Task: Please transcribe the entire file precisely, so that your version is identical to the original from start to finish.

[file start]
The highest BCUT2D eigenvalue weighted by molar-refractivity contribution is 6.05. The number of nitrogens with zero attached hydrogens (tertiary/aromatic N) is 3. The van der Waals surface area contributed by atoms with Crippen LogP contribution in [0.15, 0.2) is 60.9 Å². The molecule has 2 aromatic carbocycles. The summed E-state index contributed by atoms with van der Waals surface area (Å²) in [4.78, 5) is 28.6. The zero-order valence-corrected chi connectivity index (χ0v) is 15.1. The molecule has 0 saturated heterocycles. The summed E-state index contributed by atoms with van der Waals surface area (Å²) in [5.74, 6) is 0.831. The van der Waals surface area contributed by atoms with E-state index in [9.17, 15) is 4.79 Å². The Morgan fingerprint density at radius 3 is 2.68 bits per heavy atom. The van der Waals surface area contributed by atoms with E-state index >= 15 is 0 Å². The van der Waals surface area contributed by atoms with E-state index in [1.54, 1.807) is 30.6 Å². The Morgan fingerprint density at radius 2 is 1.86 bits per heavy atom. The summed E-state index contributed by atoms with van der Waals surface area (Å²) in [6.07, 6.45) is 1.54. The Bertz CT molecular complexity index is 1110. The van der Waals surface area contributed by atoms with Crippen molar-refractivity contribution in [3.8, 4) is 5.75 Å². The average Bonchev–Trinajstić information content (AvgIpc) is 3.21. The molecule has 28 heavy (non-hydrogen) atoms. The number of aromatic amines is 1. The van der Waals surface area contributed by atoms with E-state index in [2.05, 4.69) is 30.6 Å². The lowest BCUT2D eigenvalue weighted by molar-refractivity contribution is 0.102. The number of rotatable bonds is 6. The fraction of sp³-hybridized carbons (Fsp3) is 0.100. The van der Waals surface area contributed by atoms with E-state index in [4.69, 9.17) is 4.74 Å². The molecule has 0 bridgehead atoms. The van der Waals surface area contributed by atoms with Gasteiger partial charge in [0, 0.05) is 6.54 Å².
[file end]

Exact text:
The highest BCUT2D eigenvalue weighted by molar-refractivity contribution is 6.05. The number of nitrogens with zero attached hydrogens (tertiary/aromatic N) is 3. The van der Waals surface area contributed by atoms with Crippen LogP contribution in [0.15, 0.2) is 60.9 Å². The molecule has 2 aromatic carbocycles. The summed E-state index contributed by atoms with van der Waals surface area (Å²) in [4.78, 5) is 28.6. The zero-order valence-corrected chi connectivity index (χ0v) is 15.1. The molecule has 0 saturated heterocycles. The summed E-state index contributed by atoms with van der Waals surface area (Å²) in [5.74, 6) is 0.831. The van der Waals surface area contributed by atoms with E-state index in [9.17, 15) is 4.79 Å². The Morgan fingerprint density at radius 3 is 2.68 bits per heavy atom. The van der Waals surface area contributed by atoms with E-state index >= 15 is 0 Å². The van der Waals surface area contributed by atoms with E-state index in [1.54, 1.807) is 30.6 Å². The Morgan fingerprint density at radius 2 is 1.86 bits per heavy atom. The summed E-state index contributed by atoms with van der Waals surface area (Å²) in [6.07, 6.45) is 1.54. The Bertz CT molecular complexity index is 1110. The van der Waals surface area contributed by atoms with Crippen molar-refractivity contribution in [3.8, 4) is 5.75 Å². The average Bonchev–Trinajstić information content (AvgIpc) is 3.21. The molecule has 28 heavy (non-hydrogen) atoms. The number of aromatic amines is 1. The van der Waals surface area contributed by atoms with E-state index in [2.05, 4.69) is 30.6 Å². The lowest BCUT2D eigenvalue weighted by molar-refractivity contribution is 0.102. The number of rotatable bonds is 6. The fraction of sp³-hybridized carbons (Fsp3) is 0.100. The van der Waals surface area contributed by atoms with E-state index in [4.69, 9.17) is 4.74 Å². The molecule has 0 bridgehead atoms. The van der Waals surface area contributed by atoms with Gasteiger partial charge in [0, 0.05) is 6.54 Å².